Thanks to the efforts of dedicated advocates, conservationists, and policy makers, public awareness grew, demand for ivory decreased, and in 1989 the Convention on International Trade in Endangered Species of Wild Fauna and Flaura (CITES) placed an international ban on the trade of ivory. Essentially, the member countries mutually agreed not to trade internationally, operating on an honor system without any real measures for enforcement. In the years following, with a combination of lower consumer demand plus the ban on trade, elephant poaching abated significantly.
So what has changed? How is it that the poaching situation “came back” to the extent that an elephant is now killed every 15 minutes?
In many of the African countries where both savanna and forest elephants live, there is immense economic disadvantage and significant corruption. Elephants and their tusks are extremely valuable. Forest elephants in particular are sought after because their tusks are longer and pinkish hued, making them more valuable in Chinese culture. They also live in some of the more politically unstable countries, putting them at even greater risk, perhaps with only 5 to 10 years left before extinction.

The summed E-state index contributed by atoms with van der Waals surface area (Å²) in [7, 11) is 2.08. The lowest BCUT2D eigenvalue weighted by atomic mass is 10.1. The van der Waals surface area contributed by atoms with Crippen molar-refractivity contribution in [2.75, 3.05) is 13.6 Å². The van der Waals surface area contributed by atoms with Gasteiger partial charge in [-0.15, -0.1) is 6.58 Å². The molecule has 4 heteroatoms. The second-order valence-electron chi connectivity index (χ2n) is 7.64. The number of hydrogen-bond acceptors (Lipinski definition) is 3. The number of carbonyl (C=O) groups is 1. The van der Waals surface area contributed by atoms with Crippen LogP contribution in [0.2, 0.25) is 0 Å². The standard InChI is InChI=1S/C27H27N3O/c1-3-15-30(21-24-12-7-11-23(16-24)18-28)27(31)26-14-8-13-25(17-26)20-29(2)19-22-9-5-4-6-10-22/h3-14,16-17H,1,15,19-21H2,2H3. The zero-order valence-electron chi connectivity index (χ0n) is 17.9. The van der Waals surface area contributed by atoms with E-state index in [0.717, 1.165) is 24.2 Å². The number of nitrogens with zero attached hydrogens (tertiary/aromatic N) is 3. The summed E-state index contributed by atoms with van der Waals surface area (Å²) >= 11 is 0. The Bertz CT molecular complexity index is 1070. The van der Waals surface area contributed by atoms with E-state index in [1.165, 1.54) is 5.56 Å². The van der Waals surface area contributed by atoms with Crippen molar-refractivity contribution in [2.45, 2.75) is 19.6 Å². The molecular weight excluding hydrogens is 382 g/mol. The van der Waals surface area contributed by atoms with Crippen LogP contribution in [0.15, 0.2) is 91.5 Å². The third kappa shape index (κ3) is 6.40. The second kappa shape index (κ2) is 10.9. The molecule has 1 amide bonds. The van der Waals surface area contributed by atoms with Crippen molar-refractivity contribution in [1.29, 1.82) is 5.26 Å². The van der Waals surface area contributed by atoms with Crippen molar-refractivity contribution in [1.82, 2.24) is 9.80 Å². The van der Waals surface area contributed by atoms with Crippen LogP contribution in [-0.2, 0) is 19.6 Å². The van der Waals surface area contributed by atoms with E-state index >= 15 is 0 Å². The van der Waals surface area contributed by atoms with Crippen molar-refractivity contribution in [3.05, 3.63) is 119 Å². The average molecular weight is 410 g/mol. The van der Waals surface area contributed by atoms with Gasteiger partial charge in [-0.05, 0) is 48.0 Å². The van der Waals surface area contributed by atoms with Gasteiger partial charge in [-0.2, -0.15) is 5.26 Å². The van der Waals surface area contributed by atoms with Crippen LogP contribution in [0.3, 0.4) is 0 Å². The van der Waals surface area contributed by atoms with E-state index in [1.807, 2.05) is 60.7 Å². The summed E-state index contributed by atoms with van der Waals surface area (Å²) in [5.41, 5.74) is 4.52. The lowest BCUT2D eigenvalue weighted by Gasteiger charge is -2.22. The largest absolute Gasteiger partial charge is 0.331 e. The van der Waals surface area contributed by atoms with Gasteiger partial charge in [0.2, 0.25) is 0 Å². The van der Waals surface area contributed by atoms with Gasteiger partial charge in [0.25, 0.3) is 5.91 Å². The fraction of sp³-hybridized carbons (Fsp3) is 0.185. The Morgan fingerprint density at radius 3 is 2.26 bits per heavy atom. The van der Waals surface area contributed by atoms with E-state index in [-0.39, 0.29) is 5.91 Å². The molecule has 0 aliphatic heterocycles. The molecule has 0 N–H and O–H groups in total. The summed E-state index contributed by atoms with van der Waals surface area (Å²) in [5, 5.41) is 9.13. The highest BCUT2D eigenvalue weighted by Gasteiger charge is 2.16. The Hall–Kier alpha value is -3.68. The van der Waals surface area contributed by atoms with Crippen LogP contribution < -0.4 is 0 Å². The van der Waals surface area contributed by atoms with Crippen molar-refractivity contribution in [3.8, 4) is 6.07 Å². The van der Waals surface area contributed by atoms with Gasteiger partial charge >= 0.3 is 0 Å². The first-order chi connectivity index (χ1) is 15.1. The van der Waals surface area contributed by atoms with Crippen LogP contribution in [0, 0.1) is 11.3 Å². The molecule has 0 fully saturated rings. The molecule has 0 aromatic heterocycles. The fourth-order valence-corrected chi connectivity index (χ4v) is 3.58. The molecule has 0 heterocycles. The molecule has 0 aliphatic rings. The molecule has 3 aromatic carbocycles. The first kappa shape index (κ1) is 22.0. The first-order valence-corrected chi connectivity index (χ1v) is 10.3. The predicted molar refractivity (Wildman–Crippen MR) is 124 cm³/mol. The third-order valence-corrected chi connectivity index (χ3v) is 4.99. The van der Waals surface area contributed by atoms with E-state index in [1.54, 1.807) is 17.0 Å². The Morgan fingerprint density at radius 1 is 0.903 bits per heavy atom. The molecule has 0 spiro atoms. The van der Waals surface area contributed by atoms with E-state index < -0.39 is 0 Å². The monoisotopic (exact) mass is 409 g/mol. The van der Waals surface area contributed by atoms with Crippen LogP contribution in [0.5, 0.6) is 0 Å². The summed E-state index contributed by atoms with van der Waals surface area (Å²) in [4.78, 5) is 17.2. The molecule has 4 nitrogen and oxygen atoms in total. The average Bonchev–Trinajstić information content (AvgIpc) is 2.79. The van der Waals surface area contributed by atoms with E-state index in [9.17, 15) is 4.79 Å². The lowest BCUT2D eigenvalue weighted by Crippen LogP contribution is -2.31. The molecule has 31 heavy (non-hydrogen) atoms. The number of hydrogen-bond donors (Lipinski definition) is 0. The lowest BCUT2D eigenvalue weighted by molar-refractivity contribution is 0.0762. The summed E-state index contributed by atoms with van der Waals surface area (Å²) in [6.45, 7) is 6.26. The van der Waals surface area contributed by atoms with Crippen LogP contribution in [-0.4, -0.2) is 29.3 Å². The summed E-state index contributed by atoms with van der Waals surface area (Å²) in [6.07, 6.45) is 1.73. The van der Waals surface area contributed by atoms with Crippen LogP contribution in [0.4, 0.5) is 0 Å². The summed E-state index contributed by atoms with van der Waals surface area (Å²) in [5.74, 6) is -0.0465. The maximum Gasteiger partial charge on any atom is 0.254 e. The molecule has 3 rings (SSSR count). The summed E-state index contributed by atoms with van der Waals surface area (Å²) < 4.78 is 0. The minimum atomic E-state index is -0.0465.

When a person finds an elephant in the bush that died of natural causes, in many cases they’re required to bring the tusks under their government’s control. The governments keep it, winding up with a stockpile of highly valuable ivory. Because there is such severe poverty, African countries often lobby to relax the ban on trade to bring in some money.